• No content management system or repository, individuals creating/saving their own files on desktops/unshared drives.
  • No onboarding offered to new trainers.

The true value of learning operations and enablement functions is to enable trainers to deliver training, knowledge acquisition and skill development in others by removing the operational, process and administrative burdens affecting all of them. The benefits of doing so go beyond improving the lives and work of the training teams to enhancing the reputation of training roles for recruiting new talent.

Designing the Enablement and Operations Role

The primary responsibilities for a learning enablement and operations role include:

  • Identify and develop solutions for centralization, consolidation and standardization across work streams and teams.
  • Lead workflow automation, project management, audits, procurement, vendors, technology platforms and governance processes.
  • Identify solutions for how new work is assigned and how teams are formed, including monitoring capacity.
  • Develop accountability and governance policy for authoring and prioritizing required training to moderate the pace and volume of training that is being sent by various sources.
  • Integrate HR/performance to create alerts, triggers for new hires, moves and training implications.
  • Develop and maintain asset inventory process, automate notifications to content owners.
  • Create portal/hub and community for sharing preferred vendors, best practices, Q&As, fostering visibility and communications across functions.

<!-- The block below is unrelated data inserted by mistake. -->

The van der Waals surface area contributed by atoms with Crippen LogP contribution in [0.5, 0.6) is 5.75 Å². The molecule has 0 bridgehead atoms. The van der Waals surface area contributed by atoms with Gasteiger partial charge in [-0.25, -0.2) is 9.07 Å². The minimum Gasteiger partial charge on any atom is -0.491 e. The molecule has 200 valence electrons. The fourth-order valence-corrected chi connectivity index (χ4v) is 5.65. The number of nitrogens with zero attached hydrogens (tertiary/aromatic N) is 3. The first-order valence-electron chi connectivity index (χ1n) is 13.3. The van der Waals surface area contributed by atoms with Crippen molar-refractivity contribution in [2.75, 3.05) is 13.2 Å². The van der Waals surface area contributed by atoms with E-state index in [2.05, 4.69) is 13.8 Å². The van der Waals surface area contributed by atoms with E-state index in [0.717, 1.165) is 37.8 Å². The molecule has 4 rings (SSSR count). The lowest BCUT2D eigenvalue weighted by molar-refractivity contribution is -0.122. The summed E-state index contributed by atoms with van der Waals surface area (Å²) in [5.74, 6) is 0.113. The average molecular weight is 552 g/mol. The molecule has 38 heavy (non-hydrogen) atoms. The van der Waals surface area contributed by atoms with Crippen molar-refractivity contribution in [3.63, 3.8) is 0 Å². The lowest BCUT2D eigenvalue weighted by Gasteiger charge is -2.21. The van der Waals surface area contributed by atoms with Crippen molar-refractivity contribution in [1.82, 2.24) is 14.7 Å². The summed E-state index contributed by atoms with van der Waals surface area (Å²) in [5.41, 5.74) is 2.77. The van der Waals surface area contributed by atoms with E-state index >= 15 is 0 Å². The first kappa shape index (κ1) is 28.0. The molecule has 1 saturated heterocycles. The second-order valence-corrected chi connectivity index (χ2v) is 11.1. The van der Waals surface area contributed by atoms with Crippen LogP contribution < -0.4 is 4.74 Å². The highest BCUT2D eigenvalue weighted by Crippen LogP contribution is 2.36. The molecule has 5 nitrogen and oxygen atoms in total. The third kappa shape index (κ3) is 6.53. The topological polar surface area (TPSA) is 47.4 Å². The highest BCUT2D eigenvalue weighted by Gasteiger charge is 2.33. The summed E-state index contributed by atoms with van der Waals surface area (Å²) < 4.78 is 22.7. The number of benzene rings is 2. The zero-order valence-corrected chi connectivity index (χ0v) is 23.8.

• Consider developing bots for new hires and internal frequently asked questions, coordinate taxonomy/indexing with learning management system or learning experience platform.
  • Work with leadership team to develop and communicate a clear decision-making authority process.

Recruiting the Right Expertise

The backbone to the role’s success resides with the L&D leader:

  • Conduct initial due diligence to expose the challenges, frustrations and problems facing trainers.
  • Have the will and courage to imagine new ways of working.
  • Trust and enable the team by encouraging risks, delegating and viewing failures as a positive step toward continuous improvement.
  • Offer safety to think freely, retain authenticity and take intelligent risks by supporting their attempts within the organization.
  • If corporate culture is the barrier, the leader must always “have the backs” of staff when stakeholders complain or resist.
  • Consider, evaluate and try something that lacks a guaranteed result. Test it in a small environment first, with a business partner that understands it may not succeed.
  • With new tools, technology and innovation, leaders need to be comfortable (better, confident) embracing rapid changes.
  • Constantly survey trainers, track and measure impact and outcomes of each initiative such as time saved, costs saved, job satisfaction and morale, etc.

Looking forward, building a solid and compelling business case might require changes to the corporate culture. Specifically, it might be anathema to some to consider hiring people into the L&D function without any of the direct technical or functional expertise of the organization or customer base. More radical is the idea that these are not designed to be transitional roles but longer-term to offer the stability and risk-mitigation most needed for long-term performance outcomes.

Kristin Scott, kscott@trinitylifesciences.com, is executive director, L&D solutions, for TGaS Advisors, a division of Trinity Life Sciences.


About LTEN

The Life Sciences Trainers & Educators Network (www.L-TEN.org) is the only global 501(c)(3) nonprofit organization specializing in meeting the needs of life sciences learning professionals. LTEN shares the knowledge of industry leaders, provides insight into new technologies, offers innovative solutions and communities of practice that grow careers and organizational capabilities. Founded in 1971, LTEN has grown to more than 3,200 individual members who work in pharmaceutical, biotech, medical device and diagnostic companies, and industry partners who support the life sciences training departments.